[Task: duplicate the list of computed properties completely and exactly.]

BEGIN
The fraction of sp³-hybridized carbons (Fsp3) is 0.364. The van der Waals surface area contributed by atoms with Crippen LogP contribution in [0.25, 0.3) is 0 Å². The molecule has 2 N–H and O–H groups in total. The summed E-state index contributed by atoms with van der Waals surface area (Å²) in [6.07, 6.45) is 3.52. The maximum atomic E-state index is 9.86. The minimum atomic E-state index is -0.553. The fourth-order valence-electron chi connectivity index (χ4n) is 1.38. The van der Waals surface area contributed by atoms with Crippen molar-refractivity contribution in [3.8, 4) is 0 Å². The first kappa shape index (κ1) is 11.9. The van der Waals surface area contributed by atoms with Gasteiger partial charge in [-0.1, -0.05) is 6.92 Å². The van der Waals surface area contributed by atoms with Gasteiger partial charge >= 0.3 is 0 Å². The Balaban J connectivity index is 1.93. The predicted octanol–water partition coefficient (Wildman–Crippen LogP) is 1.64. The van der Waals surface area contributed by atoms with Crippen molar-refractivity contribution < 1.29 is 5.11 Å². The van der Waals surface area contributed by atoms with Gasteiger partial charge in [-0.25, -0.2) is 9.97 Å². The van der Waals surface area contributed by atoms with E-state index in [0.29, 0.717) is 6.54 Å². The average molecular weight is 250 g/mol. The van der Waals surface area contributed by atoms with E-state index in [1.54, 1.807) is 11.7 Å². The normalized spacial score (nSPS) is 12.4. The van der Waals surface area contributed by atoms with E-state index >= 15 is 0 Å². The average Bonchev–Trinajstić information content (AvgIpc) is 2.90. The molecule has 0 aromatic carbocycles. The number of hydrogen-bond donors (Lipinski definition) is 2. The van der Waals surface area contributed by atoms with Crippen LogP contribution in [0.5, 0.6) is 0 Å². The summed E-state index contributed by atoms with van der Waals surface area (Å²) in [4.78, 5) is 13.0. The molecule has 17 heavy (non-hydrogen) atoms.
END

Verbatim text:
The fraction of sp³-hybridized carbons (Fsp3) is 0.364. The van der Waals surface area contributed by atoms with Crippen LogP contribution in [0.25, 0.3) is 0 Å². The molecule has 2 N–H and O–H groups in total. The summed E-state index contributed by atoms with van der Waals surface area (Å²) in [6.07, 6.45) is 3.52. The maximum atomic E-state index is 9.86. The minimum atomic E-state index is -0.553. The fourth-order valence-electron chi connectivity index (χ4n) is 1.38. The van der Waals surface area contributed by atoms with Crippen molar-refractivity contribution in [3.8, 4) is 0 Å². The first kappa shape index (κ1) is 11.9. The van der Waals surface area contributed by atoms with Gasteiger partial charge in [-0.1, -0.05) is 6.92 Å². The van der Waals surface area contributed by atoms with Gasteiger partial charge >= 0.3 is 0 Å². The Balaban J connectivity index is 1.93. The predicted octanol–water partition coefficient (Wildman–Crippen LogP) is 1.64. The van der Waals surface area contributed by atoms with Crippen molar-refractivity contribution < 1.29 is 5.11 Å². The van der Waals surface area contributed by atoms with Gasteiger partial charge in [-0.25, -0.2) is 9.97 Å². The van der Waals surface area contributed by atoms with E-state index in [0.29, 0.717) is 6.54 Å². The average molecular weight is 250 g/mol. The van der Waals surface area contributed by atoms with E-state index in [1.54, 1.807) is 11.7 Å². The normalized spacial score (nSPS) is 12.4. The van der Waals surface area contributed by atoms with E-state index >= 15 is 0 Å². The average Bonchev–Trinajstić information content (AvgIpc) is 2.90. The molecule has 0 aromatic carbocycles. The number of hydrogen-bond donors (Lipinski definition) is 2. The van der Waals surface area contributed by atoms with Crippen LogP contribution in [0.5, 0.6) is 0 Å². The summed E-state index contributed by atoms with van der Waals surface area (Å²) in [4.78, 5) is 13.0. The molecule has 17 heavy (non-hydrogen) atoms.